David Krogh

Southeast Portland

Students need gun-safety legislation

I am a high school student in North Clackamas. I was a student organizer with March for Our Lives PDX. I congratulate Rep. Kurt Schrader on his reelection! He'll be hearing a lot from me nowadays, as I hope that as he's been doing, he will continue to use the position he has been elected for to speak for his constituents.

A couple things — as I'm sure Representative Schrader is aware, gun violence has become an epidemic in America. Just last week, there was a scare at Southridge High School in Beaverton after a threat was made by a student. In my school district, official lockdown policy is that before we run and hide and turn the lights off and shut the blinds, we have to grab something sharp to defend ourselves with. How terrible is it that America has gotten to this point?

As a student of America, as well as a constituent of Representative Schrader's district, I urge that he continues to vote in favor of passing gun safety legislation, to protect not only the students of America, but everyone.

Secondly, as I'm sure you've heard, Jeff Sessions was fired from his position as attorney general by Trump recently. This would certainly allow wiggle room to shove the Mueller investigation under the rug. Both the House and the Senate must act now to protect Mueller so that he can find the truth. I hope Representative Schrader will support future initiatives to make this happen.

Finn Jacobson


HPV vaccine prevents oral and throat cancer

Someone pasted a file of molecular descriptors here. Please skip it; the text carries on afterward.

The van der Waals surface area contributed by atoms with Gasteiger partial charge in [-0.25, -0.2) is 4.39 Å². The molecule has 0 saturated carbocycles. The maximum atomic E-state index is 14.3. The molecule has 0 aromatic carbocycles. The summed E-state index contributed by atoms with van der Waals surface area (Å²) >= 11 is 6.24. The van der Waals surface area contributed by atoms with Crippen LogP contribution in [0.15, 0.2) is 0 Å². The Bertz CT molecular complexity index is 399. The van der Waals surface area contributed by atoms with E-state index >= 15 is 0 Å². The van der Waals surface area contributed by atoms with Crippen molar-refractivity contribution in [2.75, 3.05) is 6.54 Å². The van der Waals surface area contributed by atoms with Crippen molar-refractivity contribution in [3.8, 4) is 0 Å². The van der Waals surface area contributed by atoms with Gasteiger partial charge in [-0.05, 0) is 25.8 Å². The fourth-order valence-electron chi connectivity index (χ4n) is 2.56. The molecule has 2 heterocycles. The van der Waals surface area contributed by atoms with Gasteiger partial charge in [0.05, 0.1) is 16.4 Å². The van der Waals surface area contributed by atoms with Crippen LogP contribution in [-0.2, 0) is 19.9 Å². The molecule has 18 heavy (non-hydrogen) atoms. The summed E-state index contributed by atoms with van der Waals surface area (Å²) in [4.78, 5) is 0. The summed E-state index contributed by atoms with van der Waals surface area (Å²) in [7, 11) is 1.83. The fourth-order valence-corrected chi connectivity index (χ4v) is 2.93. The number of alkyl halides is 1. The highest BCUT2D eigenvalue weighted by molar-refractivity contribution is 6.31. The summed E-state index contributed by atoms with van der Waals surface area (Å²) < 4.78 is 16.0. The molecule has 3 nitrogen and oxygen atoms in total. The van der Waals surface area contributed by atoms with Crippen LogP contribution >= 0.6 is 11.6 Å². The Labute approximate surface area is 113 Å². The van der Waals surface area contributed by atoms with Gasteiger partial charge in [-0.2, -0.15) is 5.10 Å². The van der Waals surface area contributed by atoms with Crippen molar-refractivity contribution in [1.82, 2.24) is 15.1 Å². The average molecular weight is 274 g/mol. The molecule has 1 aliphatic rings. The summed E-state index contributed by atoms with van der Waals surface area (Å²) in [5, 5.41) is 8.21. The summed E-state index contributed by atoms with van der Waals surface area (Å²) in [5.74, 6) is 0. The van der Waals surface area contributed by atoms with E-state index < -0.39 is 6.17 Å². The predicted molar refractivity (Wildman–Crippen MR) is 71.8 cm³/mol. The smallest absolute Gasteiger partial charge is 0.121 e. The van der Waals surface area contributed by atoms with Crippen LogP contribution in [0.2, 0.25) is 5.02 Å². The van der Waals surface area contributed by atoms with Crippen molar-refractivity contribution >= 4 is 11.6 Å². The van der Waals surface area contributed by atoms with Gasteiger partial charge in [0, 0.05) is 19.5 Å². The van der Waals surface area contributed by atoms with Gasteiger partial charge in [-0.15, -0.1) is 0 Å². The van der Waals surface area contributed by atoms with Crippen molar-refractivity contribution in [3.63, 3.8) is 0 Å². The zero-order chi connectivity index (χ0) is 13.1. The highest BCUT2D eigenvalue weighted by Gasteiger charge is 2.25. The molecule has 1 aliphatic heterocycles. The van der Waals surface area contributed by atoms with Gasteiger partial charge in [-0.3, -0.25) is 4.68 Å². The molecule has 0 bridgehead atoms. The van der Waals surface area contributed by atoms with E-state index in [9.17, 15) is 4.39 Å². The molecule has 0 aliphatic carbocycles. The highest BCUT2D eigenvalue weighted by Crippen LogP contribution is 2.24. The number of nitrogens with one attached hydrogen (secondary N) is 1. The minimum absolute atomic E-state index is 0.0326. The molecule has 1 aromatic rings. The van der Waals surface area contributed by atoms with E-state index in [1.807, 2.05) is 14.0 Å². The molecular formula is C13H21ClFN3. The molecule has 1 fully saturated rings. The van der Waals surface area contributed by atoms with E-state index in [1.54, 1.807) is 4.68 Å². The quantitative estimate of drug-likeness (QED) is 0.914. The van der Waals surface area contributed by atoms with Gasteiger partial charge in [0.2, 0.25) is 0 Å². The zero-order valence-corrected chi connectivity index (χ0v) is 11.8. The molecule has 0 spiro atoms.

Last month, the Food and Drug Administration announced a major expansion of the HPV vaccine, approving immunizations for men and women ages 27 to 45. Previously, the FDA approved the vaccine only for people younger than 26, leaving generations of others without this protection.

As a dentist, I am thrilled to see a major advancement toward preventing oral and throat cancers for not only my patients, but for all Oregonians and citizens nationwide.

While most people likely know this vaccine protects people from contracting human papillomavirus (HPV), which can cause genital warts and cancers, many may be less aware of the direct link between HPV and tumors affecting parts of the throat, known as oropharyngeal cancers.

HPV is the primary cause of most throat cancers in the United States. Alarmingly, the number of cases of oropharyngeal cancer linked to HPV infection in both men and women have been on the rise in recent years, according to the American Cancer Society. Thankfully, the HPV vaccine could prevent more than 90 percent of these cancers from developing, or 31,200 cases each year.

Dentists have historically played a key role in prevention related to other health concerns such as diabetes, cardiovascular disease and eating disorders, among others, and so it's perhaps not surprising that a March 2018 study, available through the National Institutes of Health, suggests that dental providers "may become the next line of prevention for HPV-related cancers."

The American Dental Association is so committed to ensuring all patients have access to this potentially life-saving vaccine, they recently approved a policy urging dentists to encourage the administration of the HPV vaccine.

Dental providers already screen for oral cancer and are often the first to identify signs of oropharyngeal cancer in patients during routine dental exams. Because many Oregonians see their dentist more often than a primary care physician, it makes sense for dental providers to continue expanding their prevention efforts when it comes to oral cancer. Together we can work to make many oropharyngeal cancers a distant memory.

Barry Taylor, DMD

Southwest Portland